Is religious thinking more palatable when phrased in secular terms? “There is extreme wariness of anything that touches on religious faith, especially faith that’s given a name,” says Peter Wehner, deputy speechwriter to George W. Bush, Times Op-ed contributor, and a friend of Brooks’. Regarding explicitly religious concepts, Levin says, “I personally don’t know how those ideas are understood outside a religious context. Maybe the book serves as a bit of a gateway drug.”

William Safire, who wrote
a Times column for three decades, offered a tip to be used sparingly by Brooks, his successor: “Sometimes you just take the stick,” Brooks remembers the former Nixon speechwriter saying, “and you put it in the ant hill, and you shake it around, and you make everyone run around a little.”

Last July, Brooks had that advice in mind when he wrote the column “Listening to Ta-Nehisi Coates While White.” The provocative headline was his doing, too. When “David Brooks” trends on Twitter for almost an entire day, the ant hill is sufficiently frenzied.

Coates had just published a brutally compelling book on race, Between the World and Me. Toni Morrison called him the heir to James Baldwin. After reading an advance copy, New Yorker editor David Remnick said the book, written as a letter to Coates’ teenage son, was “extraordinary.” It was met with universal acclaim. Brooks thought the book was excellent, too, and he wanted to bring attention to it, but with a qualifier:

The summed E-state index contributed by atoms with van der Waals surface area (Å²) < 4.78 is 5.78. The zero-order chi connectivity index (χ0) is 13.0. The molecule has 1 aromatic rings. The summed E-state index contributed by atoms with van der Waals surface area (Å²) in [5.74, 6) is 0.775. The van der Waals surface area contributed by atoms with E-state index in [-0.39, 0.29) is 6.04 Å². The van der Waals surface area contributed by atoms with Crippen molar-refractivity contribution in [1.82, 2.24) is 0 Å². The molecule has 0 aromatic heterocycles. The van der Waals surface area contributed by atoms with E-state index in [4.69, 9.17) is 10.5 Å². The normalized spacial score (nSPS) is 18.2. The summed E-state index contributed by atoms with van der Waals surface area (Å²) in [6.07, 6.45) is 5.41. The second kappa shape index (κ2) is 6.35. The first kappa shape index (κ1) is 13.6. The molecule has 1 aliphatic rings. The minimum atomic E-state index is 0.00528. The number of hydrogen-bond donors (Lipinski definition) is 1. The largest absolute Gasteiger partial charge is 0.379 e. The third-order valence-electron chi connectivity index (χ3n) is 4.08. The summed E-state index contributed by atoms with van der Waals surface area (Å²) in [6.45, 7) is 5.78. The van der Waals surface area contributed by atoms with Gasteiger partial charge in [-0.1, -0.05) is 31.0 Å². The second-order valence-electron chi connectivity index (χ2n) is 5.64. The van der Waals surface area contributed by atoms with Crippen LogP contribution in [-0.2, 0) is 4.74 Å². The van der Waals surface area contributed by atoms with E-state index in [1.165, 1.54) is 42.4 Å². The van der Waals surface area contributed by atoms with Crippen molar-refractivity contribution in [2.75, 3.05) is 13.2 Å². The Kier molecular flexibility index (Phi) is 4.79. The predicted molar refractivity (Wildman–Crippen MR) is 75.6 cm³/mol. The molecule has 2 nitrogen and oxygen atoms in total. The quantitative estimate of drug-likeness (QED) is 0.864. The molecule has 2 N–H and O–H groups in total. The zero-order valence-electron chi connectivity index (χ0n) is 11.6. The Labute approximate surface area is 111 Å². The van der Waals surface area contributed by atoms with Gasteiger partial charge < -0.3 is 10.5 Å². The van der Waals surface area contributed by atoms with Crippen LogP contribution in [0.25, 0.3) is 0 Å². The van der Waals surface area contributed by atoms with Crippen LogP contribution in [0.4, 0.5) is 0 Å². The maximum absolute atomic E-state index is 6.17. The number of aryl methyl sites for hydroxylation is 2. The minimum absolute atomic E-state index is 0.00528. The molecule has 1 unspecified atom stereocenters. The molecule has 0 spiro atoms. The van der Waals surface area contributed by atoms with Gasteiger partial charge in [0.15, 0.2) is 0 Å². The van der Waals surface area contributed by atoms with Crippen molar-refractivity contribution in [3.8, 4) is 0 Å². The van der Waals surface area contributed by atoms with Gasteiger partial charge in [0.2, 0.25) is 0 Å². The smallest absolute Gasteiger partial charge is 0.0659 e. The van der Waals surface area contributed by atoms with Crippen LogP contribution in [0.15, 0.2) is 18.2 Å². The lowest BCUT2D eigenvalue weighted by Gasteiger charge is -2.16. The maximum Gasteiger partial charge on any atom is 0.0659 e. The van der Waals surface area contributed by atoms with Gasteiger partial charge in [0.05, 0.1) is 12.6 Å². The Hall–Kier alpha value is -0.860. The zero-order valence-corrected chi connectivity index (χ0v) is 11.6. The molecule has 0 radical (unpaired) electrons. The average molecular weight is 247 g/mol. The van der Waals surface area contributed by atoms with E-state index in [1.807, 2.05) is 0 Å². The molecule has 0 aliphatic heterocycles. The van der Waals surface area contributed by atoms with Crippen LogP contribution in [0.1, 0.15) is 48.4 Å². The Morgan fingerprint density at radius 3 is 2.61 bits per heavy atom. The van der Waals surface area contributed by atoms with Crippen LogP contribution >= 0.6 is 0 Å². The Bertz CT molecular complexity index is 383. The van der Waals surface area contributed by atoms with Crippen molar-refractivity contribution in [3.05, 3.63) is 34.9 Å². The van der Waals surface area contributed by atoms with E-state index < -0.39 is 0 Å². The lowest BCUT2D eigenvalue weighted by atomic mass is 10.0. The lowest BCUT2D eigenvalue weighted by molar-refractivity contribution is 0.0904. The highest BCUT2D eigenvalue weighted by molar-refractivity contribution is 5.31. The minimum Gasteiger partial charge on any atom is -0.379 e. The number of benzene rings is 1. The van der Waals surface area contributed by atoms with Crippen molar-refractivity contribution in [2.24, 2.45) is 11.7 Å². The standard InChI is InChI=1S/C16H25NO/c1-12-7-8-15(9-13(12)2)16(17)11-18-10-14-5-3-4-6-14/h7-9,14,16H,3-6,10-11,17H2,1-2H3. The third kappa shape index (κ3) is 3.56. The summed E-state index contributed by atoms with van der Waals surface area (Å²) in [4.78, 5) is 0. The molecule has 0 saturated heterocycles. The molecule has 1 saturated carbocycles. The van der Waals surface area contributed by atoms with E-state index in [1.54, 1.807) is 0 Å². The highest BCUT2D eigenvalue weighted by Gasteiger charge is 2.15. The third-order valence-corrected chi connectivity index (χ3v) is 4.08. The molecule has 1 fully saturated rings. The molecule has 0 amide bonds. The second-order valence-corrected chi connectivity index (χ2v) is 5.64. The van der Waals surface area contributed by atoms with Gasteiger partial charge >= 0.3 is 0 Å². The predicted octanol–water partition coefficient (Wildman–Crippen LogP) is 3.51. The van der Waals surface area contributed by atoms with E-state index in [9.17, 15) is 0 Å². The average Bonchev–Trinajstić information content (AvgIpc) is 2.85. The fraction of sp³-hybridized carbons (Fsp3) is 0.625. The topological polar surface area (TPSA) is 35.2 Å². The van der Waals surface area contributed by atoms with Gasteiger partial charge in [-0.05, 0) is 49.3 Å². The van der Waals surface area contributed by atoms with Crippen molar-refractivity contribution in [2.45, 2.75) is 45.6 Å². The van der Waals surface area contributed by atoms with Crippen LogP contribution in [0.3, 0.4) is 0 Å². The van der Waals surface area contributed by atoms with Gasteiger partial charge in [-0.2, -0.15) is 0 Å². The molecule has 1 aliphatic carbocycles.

“I read this all like a slap and a revelation. I suppose the first obligation is to sit with it, to make sure the testimony is respected and sinks in. But I have to ask, Am I displaying my privilege if I disagree? Is my job just to respect your experience and accept your conclusions? Does a white person have standing to respond?”

Brooks explains, “I was trying to, in a backhand way, say, A white person has a place at the table of this conversation. I didn’t want to say that directly, so I did it in a backhand way. I knew it would generate a certain reaction, and sometimes you just want to get a debate going.”

The response was less debate than outrage. One reader wrote a letter to the editor saying, “David Brooks just couldn’t help himself. He just had to tell Mr. Coates where he was wrong.” Writing for Salon, Stanford professor David Palumbo-Liu called Brooks an exemplar of the “cult of white liberal race-deniers.” Brooks says some of his close friends were really angered by his column. “I stand by that piece. But,” Brooks adds, “some of the effects I put in there to provoke attention were maybe wrongheaded.”